The activists who make up the new Just Crossing Alliance (JCA) believes there needs to be a new I-5 bridge between Vancouver and Portland. But they want it to be the right bridge – and not one that’s just a freeway expansion in disguise.
Ahead of a vote this Thursday on a Locally Preferred Alternative (LPA) for the Interstate Bridge Replacement, members of the JCA have shared what they want – and don’t want – to see included in the plans. And they’ve issued their first-ever action alert to encourage others to follow their lead.
Last month, the IBR team announced two design options they’d like to move forward with. Both of the options include more lanes across the entire five-mile project footprint, resulting in either an eight or 10 lane bridge.
The JCA wants to cap it at six lanes (current width) and include congestion pricing, saying even one new auxiliary lane will add auto capacity and induce demand without mitigating traffic. The JCA also wants a partial interchange on Hayden Island to limit the impact of a hulking mass of concrete on residents, who have long been concerned over what a new IBR would do to their community.
“We would like to see an approach to the bridge replacement that takes a much broader view of the needs of our communities. Light Rail needs to connect to Clark College and the School for the Blind,” Abby Griffith of Washington’s Disability Mobility Initiative said in the press release.
Members of the JCA recognize the IBRP team has selected light rail as the transit mode to accompany the freeway expansion across the bridge, which they approve of. But they say this isn’t enough to distract from the continued investment in freeway expansion.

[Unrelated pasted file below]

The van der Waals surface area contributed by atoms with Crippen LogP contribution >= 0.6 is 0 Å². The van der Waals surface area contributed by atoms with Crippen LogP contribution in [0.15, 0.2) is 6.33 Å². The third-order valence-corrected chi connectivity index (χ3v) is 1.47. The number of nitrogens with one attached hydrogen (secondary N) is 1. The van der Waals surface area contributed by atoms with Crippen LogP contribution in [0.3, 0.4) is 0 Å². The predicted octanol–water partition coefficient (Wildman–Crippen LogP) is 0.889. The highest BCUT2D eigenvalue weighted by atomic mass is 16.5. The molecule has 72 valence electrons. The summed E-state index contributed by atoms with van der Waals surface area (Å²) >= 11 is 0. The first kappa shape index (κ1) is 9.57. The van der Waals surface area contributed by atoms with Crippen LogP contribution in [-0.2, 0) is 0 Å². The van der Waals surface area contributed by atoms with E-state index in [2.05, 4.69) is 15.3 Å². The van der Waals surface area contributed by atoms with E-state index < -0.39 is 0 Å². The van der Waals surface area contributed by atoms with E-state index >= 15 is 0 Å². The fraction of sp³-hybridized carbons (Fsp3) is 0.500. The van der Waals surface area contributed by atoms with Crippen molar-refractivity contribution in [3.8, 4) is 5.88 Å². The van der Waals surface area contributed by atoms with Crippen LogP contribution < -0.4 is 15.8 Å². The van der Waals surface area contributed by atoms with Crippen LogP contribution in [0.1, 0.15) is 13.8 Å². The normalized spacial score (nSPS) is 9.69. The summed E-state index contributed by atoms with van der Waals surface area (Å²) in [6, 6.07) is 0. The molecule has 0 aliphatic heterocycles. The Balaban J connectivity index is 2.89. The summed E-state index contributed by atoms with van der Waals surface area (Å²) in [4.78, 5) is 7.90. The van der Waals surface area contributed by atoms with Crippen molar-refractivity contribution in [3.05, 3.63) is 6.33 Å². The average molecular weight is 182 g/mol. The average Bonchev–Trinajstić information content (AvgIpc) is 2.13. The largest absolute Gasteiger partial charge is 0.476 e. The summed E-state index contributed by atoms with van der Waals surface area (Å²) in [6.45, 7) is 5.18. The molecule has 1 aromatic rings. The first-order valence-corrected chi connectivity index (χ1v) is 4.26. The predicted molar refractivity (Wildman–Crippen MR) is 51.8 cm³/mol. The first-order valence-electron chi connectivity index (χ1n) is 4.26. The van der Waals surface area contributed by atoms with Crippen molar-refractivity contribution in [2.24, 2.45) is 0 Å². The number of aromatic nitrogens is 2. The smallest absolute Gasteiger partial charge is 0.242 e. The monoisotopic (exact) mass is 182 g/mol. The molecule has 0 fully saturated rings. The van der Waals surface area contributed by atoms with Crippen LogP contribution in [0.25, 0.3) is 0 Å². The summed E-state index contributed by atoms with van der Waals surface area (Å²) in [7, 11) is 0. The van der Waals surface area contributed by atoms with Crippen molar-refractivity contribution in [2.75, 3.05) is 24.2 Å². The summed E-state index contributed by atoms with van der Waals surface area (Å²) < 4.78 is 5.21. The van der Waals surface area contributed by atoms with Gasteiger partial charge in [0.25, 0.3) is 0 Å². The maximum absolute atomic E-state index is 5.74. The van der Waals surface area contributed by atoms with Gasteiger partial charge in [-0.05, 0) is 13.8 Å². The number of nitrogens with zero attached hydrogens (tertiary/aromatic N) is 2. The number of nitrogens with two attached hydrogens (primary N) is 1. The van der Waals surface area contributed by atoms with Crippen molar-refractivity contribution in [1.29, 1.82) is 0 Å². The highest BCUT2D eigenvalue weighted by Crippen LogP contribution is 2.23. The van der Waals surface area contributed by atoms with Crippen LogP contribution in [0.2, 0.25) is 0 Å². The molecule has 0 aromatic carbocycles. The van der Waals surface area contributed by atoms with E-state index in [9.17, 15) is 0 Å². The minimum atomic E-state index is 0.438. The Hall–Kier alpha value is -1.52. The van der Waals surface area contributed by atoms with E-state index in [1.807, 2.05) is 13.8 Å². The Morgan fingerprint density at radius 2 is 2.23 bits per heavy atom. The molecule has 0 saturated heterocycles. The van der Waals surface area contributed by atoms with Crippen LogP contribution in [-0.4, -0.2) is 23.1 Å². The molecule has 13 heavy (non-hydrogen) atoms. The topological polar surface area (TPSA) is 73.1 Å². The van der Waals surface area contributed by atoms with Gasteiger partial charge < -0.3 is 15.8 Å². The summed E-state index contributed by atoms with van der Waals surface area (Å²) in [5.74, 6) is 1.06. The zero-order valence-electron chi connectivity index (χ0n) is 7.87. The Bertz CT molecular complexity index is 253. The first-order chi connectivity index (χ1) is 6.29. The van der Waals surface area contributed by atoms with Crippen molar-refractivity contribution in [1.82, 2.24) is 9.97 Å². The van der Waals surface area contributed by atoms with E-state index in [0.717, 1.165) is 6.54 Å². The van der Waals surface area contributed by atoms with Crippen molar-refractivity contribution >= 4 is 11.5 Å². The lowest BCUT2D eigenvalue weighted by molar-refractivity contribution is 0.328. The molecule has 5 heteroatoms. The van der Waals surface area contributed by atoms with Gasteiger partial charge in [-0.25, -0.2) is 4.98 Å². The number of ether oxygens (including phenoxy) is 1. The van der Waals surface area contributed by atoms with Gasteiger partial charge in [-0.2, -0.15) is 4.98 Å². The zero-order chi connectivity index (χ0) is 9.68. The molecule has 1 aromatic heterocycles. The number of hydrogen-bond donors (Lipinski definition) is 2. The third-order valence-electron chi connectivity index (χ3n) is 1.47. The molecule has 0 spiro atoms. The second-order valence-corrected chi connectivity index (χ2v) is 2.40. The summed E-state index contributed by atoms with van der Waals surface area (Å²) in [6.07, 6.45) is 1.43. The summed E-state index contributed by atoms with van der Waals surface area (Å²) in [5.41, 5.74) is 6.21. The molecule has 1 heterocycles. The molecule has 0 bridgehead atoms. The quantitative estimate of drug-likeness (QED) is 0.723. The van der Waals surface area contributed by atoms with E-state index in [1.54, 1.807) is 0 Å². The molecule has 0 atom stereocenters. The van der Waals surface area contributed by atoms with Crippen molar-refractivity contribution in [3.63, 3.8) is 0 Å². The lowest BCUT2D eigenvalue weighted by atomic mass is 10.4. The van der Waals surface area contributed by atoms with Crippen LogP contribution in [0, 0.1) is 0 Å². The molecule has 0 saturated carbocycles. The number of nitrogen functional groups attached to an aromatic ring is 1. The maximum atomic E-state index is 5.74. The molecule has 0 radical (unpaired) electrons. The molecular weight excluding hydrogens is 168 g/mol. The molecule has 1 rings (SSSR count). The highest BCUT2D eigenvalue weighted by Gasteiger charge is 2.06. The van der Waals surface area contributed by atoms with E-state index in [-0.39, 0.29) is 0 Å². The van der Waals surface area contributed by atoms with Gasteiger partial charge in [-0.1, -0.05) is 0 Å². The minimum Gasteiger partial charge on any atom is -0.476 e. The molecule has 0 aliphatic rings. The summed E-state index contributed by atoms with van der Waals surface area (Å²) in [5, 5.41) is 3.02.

“These lanes aren’t a good investment, adding to construction costs without reducing congestion in the long-term.”
— Sarah Iannarone, The Street Trust via JCA
“While we are excited that the IBR team is supporting light rail, we’re concerned that the additional freeway capacity in the form of ‘auxiliary’ lanes (some of which could be as long as 5 miles long) will add as much as 1.3 million metric tons of carbon over their lifetime, equivalent to the annual emissions of 250,000 homes,” said The Street Trust Director Sarah Iannarone. “These lanes aren’t a good investment, adding to construction costs without reducing congestion in the long-term.”
There has been a good deal of concern from local officials who will need to sign off on the final design about the intricacies of the project. Metro Council made certain outcomes a requirement to continue funding the bridge replacement project – outcomes including decreasing greenhouse gas emissions and advancing racial equity – and the IBR team will need to show they’re taking these requirements seriously.
According to Brett Morgan, Transportation and Metro Policy Manager for JCA member 1000 Friends of Oregon, the alliance is trying to help leaders avoid the pitfalls of the original Columbia River Crossing saga that caused the entire project to die a decade ago. If the IBR team addresses environmental concerns about the LPA, stakeholders can work together to ensure a sustainable and well-functioning bridge project will actually come to fruition.
“Ensuring the LPA addresses all concerns, such as Metro’s Values, Actions, and Outcomes resolution, prior to asking for partner approval is critical to ensure local elected and government officials don’t feel constrained to vote yes due to the fear of losing funding opportunities,” Morgan said. “The Just Crossing Alliance wants to ensure leaders don’t run into the same issues they did 10 years ago with the Columbia River Crossing.”